Kelley Irwin – Electrical Safety Authority
A pandemic making shut-ins of people everywhere, many homeowners have commenced with long-neglected improvement projects that often involve wiring and other electrical changes. That’s keeping busy the Electrical Safety Authority, a regulator and advocate for electrical safety mandated by the government of Ontario.
The ESA, in its words, reduces the amount of electricity-related harm across Ontario though identifying and targeting leading causes of electrical safety risk, ensuring compliance with regulations; promoting awareness, education and training; and working with stakeholders to gain insight.
“Over 160,000 site visits since April 1,” says Kelley Irwin, a veteran technology professional who joined the ESA as interim CIO in June 2019 and accepted the permanent role five months later. “Our technology strategy is focused on the users, combining business value, burden reduction and reducing red tape.”
In the months between her hiring and the COVID-19 outbreak, Irwin and her infotech team were well on their way to upgrading the ESA as a modern regulator. David Collie, president and CEO, and the organization, recognized the demands for better tech solutions and services and created a new CIO position to participate as a member of the executive team, Irwin says.
Irwin was then entrusted with structuring the department and creating an innovative, forward-thinking and comprehensive digital strategy. Almost immediately after the pandemic began, Irwin and her team implemented digital signature and payment methods to reduce physical interactions for enhanced safety.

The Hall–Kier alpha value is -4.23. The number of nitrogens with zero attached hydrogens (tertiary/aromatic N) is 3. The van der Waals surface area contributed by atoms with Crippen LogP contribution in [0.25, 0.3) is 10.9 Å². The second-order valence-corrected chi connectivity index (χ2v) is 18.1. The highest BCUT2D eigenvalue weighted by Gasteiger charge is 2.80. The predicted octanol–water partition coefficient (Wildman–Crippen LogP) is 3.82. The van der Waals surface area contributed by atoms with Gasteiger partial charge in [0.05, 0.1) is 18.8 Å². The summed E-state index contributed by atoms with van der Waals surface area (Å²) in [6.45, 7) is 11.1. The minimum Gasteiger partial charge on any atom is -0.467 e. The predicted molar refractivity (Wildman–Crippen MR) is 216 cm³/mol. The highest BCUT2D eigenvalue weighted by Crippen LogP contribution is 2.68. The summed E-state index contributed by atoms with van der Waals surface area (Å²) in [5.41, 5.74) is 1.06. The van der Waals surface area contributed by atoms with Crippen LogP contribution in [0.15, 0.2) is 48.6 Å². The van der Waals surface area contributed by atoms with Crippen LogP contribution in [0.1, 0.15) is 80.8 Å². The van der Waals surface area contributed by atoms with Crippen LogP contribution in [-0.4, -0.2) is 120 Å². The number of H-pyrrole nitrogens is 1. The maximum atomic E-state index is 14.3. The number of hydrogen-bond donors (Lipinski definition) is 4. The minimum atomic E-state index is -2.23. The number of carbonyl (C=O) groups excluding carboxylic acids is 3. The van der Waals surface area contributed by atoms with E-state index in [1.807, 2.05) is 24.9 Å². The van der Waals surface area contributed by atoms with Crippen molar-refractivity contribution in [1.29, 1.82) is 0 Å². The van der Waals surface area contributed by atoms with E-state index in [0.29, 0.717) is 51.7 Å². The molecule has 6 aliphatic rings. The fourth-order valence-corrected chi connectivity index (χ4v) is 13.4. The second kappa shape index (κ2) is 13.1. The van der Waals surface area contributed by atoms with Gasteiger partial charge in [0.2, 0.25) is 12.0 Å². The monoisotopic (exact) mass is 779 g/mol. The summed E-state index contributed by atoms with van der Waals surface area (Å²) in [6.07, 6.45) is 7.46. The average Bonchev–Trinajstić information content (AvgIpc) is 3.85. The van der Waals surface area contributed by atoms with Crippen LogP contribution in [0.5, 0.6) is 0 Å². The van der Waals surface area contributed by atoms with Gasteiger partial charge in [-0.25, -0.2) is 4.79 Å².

The ESA culture focused on in-person interactions, and as a result lacked video conferencing and chat capabilities. As the pandemic created constraints, within 48 hours Irwin and her team deployed the remote means of staying connected for 550 employees and provided tips and training.
Positioning the ESA as a modern regulator requires a first-class IT department, reminds Irwin, who introduced what she refers to as “digital humanism” to “deliver business value at high velocity.”
This is an organization whose annual workload includes 500,000 on-site inspections, answering 600,000 calls and interacting with 15,000 master electricians.
“This focuses on the person who uses the system and what their needs are to create outcomes not previously possible,” she tells Toggle in September while working remotely outside the ESA headquarters in the Region of Peel. “People, not technologies, are the focus. My goal is for users not to spend time thinking about the system—because it just works.”
For instance, until recently, electrical contractors submitted proposals as electrical plan documents, delivering them to the ESA in long cardboard tubes and having them marked by hand. The team launched digital plan submissions in September, allowing the authority and stakeholders share updates online.
The initial benefits—savings in cost and time—now include a no-touch submission process, helping to sustain many construction projects during the pandemic. As a service to contractors whose own technological means may lag, the ESA also accepts email, fax and paper submissions.